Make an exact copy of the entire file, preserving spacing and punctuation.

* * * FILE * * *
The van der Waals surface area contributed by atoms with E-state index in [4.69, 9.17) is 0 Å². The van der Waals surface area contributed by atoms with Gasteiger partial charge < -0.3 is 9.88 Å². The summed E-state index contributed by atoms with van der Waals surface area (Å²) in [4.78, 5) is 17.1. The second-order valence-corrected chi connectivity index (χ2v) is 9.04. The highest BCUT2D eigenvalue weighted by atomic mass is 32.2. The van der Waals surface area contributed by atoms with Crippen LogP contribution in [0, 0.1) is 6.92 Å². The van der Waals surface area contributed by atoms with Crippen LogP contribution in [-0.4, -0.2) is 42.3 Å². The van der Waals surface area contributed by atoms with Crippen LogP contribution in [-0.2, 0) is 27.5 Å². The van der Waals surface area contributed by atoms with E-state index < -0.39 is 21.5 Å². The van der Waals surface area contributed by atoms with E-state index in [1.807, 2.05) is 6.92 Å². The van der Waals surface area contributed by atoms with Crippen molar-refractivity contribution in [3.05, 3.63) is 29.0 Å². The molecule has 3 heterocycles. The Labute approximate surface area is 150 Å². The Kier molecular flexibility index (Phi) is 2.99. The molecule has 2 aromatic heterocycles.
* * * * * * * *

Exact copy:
The van der Waals surface area contributed by atoms with E-state index in [4.69, 9.17) is 0 Å². The van der Waals surface area contributed by atoms with Gasteiger partial charge < -0.3 is 9.88 Å². The summed E-state index contributed by atoms with van der Waals surface area (Å²) in [4.78, 5) is 17.1. The second-order valence-corrected chi connectivity index (χ2v) is 9.04. The highest BCUT2D eigenvalue weighted by atomic mass is 32.2. The van der Waals surface area contributed by atoms with Crippen LogP contribution in [0, 0.1) is 6.92 Å². The van der Waals surface area contributed by atoms with Crippen LogP contribution in [-0.4, -0.2) is 42.3 Å². The van der Waals surface area contributed by atoms with Crippen LogP contribution in [-0.2, 0) is 27.5 Å². The van der Waals surface area contributed by atoms with E-state index < -0.39 is 21.5 Å². The van der Waals surface area contributed by atoms with E-state index in [1.807, 2.05) is 6.92 Å². The van der Waals surface area contributed by atoms with Crippen molar-refractivity contribution in [3.05, 3.63) is 29.0 Å². The molecule has 3 heterocycles. The Labute approximate surface area is 150 Å². The Kier molecular flexibility index (Phi) is 2.99. The molecule has 2 aromatic heterocycles.